A guide to political struggle for a generation that is deeply ambivalent about power. While many activists gravitate toward mere self-expression and identity-affirming rituals at the expense of serious political intervention, Smucker provides an apologia for leadership, organization, and collective power, a moral argument for its cultivation, and a discussion of dilemmas that movements must navigate in order to succeed.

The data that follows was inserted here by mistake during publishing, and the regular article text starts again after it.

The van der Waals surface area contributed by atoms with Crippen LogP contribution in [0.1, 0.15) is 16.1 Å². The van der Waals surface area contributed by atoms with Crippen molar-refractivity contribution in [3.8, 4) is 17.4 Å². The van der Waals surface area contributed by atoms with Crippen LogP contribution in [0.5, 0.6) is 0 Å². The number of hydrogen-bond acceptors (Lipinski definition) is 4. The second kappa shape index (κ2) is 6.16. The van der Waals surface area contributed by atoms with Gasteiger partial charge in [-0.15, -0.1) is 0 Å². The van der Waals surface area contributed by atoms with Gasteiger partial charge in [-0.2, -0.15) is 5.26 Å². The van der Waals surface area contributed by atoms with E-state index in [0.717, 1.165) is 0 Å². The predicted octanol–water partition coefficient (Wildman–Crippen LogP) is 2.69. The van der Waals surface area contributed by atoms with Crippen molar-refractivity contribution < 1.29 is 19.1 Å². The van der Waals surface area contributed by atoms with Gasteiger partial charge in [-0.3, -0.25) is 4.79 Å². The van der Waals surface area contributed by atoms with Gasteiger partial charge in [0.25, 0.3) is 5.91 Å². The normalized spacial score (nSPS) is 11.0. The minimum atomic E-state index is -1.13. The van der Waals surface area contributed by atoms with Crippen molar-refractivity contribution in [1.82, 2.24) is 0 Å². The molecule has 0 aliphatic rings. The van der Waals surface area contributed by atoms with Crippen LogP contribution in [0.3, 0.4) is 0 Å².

Smucker, a longtime grassroots organizer, debuts with a powerful, rigorous, and clear-eyed guide to building social justice movements. He draws from years of personal experience and thorough research into history and social theory, from renowned organizer Martin Luther King Jr. to postmodern theorist David Harvey. The book disavows the term "activism" in favor of political organizing that "persuades more people to join or align with a larger movement." Arguing that advocates for a more just and equal society "have to learn to wield power and... become hegemonic" in place of the current political order, Smucker examines both effective and ineffective strategies of Occupy Wall Street in a section bolstered with firsthand experience. The ultimate goal laid out in the book is the creation of a sustainable and effective "radical left zeitgeist." With incisive insight, Smucker proposes such tactics as "reject the leaderless ideology" he sees in Occupy and other grassroots movements, and developing effective "branding." Going against the grain, he argues that leftists tend to marginalize themselves and make widespread social change less likely by adopting a counterculture mentality. His writing is personable and accessible even as he engages with complicated social theory. Left-wing political organizers and those interested in social movements will find this book instructive and potent.